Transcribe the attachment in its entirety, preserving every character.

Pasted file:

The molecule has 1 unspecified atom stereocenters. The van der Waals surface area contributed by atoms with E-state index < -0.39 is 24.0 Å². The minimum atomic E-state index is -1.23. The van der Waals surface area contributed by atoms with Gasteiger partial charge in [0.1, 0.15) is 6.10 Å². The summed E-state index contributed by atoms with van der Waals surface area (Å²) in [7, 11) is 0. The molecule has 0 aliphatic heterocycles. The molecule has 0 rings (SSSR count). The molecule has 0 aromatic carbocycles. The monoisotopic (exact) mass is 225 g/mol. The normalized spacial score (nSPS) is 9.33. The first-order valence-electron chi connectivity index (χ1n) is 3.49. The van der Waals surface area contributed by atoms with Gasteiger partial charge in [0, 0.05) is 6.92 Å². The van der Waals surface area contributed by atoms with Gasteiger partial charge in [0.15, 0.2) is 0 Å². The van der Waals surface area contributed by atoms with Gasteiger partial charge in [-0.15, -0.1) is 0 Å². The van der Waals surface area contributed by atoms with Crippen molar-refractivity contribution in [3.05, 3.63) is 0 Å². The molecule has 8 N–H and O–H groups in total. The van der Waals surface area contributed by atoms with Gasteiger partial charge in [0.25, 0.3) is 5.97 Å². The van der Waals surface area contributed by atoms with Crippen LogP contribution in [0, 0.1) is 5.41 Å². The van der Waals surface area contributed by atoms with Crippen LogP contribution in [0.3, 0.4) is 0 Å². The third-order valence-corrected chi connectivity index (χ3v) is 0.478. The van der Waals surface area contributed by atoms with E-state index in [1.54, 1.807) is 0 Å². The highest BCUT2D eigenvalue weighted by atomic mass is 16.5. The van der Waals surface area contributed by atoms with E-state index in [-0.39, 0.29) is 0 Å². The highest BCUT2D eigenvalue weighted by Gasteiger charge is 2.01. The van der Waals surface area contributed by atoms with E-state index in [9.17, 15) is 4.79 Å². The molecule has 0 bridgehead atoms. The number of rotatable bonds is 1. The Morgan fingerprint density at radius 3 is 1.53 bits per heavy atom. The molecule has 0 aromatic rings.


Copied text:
The molecule has 1 unspecified atom stereocenters. The van der Waals surface area contributed by atoms with E-state index < -0.39 is 24.0 Å². The minimum atomic E-state index is -1.23. The van der Waals surface area contributed by atoms with Gasteiger partial charge in [0.1, 0.15) is 6.10 Å². The summed E-state index contributed by atoms with van der Waals surface area (Å²) in [7, 11) is 0. The molecule has 0 aliphatic heterocycles. The molecule has 0 rings (SSSR count). The molecule has 0 aromatic carbocycles. The monoisotopic (exact) mass is 225 g/mol. The normalized spacial score (nSPS) is 9.33. The first-order valence-electron chi connectivity index (χ1n) is 3.49. The van der Waals surface area contributed by atoms with Gasteiger partial charge in [0, 0.05) is 6.92 Å². The van der Waals surface area contributed by atoms with Gasteiger partial charge in [0.15, 0.2) is 0 Å². The van der Waals surface area contributed by atoms with Gasteiger partial charge in [-0.15, -0.1) is 0 Å². The van der Waals surface area contributed by atoms with Crippen molar-refractivity contribution in [3.05, 3.63) is 0 Å². The molecule has 8 N–H and O–H groups in total. The van der Waals surface area contributed by atoms with Gasteiger partial charge in [0.25, 0.3) is 5.97 Å². The van der Waals surface area contributed by atoms with Crippen LogP contribution in [0, 0.1) is 5.41 Å². The van der Waals surface area contributed by atoms with Crippen LogP contribution in [0.3, 0.4) is 0 Å². The third-order valence-corrected chi connectivity index (χ3v) is 0.478. The van der Waals surface area contributed by atoms with E-state index in [1.54, 1.807) is 0 Å². The highest BCUT2D eigenvalue weighted by atomic mass is 16.5. The van der Waals surface area contributed by atoms with E-state index in [-0.39, 0.29) is 0 Å². The highest BCUT2D eigenvalue weighted by Gasteiger charge is 2.01. The van der Waals surface area contributed by atoms with E-state index in [9.17, 15) is 4.79 Å². The molecule has 0 bridgehead atoms. The number of rotatable bonds is 1. The Morgan fingerprint density at radius 3 is 1.53 bits per heavy atom. The molecule has 0 aromatic rings.